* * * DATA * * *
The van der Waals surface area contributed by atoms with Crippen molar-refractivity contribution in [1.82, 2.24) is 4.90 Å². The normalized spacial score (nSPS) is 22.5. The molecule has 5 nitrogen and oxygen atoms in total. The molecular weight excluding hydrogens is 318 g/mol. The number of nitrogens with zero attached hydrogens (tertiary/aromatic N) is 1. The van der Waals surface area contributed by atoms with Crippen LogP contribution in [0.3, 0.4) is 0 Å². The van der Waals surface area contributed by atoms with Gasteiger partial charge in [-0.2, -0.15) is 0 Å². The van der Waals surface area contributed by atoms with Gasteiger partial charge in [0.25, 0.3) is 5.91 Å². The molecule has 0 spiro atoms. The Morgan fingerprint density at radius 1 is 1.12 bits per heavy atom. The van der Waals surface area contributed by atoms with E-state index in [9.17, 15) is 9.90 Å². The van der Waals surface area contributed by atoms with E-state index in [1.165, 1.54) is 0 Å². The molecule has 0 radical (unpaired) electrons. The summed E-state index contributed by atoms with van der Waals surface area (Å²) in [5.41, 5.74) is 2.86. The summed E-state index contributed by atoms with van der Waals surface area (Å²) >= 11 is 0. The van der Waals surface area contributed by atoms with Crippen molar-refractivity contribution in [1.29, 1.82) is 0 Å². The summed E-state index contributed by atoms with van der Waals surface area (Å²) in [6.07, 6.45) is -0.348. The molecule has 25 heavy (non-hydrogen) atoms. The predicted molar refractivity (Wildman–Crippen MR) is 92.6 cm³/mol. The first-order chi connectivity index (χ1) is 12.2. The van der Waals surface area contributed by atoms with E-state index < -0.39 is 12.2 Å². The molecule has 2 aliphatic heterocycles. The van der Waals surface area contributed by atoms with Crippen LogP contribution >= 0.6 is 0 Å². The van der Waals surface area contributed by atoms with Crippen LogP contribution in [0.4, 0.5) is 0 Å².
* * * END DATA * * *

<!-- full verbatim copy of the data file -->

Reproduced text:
The van der Waals surface area contributed by atoms with Crippen molar-refractivity contribution in [1.82, 2.24) is 4.90 Å². The normalized spacial score (nSPS) is 22.5. The molecule has 5 nitrogen and oxygen atoms in total. The molecular weight excluding hydrogens is 318 g/mol. The number of nitrogens with zero attached hydrogens (tertiary/aromatic N) is 1. The van der Waals surface area contributed by atoms with Crippen LogP contribution in [0.3, 0.4) is 0 Å². The van der Waals surface area contributed by atoms with Gasteiger partial charge in [-0.2, -0.15) is 0 Å². The van der Waals surface area contributed by atoms with Gasteiger partial charge in [0.25, 0.3) is 5.91 Å². The molecule has 0 spiro atoms. The Morgan fingerprint density at radius 1 is 1.12 bits per heavy atom. The van der Waals surface area contributed by atoms with E-state index in [9.17, 15) is 9.90 Å². The van der Waals surface area contributed by atoms with E-state index in [1.165, 1.54) is 0 Å². The molecule has 0 radical (unpaired) electrons. The summed E-state index contributed by atoms with van der Waals surface area (Å²) in [5.41, 5.74) is 2.86. The summed E-state index contributed by atoms with van der Waals surface area (Å²) >= 11 is 0. The van der Waals surface area contributed by atoms with Crippen molar-refractivity contribution in [1.29, 1.82) is 0 Å². The summed E-state index contributed by atoms with van der Waals surface area (Å²) in [6.07, 6.45) is -0.348. The molecule has 25 heavy (non-hydrogen) atoms. The predicted molar refractivity (Wildman–Crippen MR) is 92.6 cm³/mol. The first-order chi connectivity index (χ1) is 12.2. The van der Waals surface area contributed by atoms with E-state index < -0.39 is 12.2 Å². The molecule has 2 aliphatic heterocycles. The van der Waals surface area contributed by atoms with Crippen LogP contribution >= 0.6 is 0 Å². The van der Waals surface area contributed by atoms with Crippen LogP contribution in [0.4, 0.5) is 0 Å².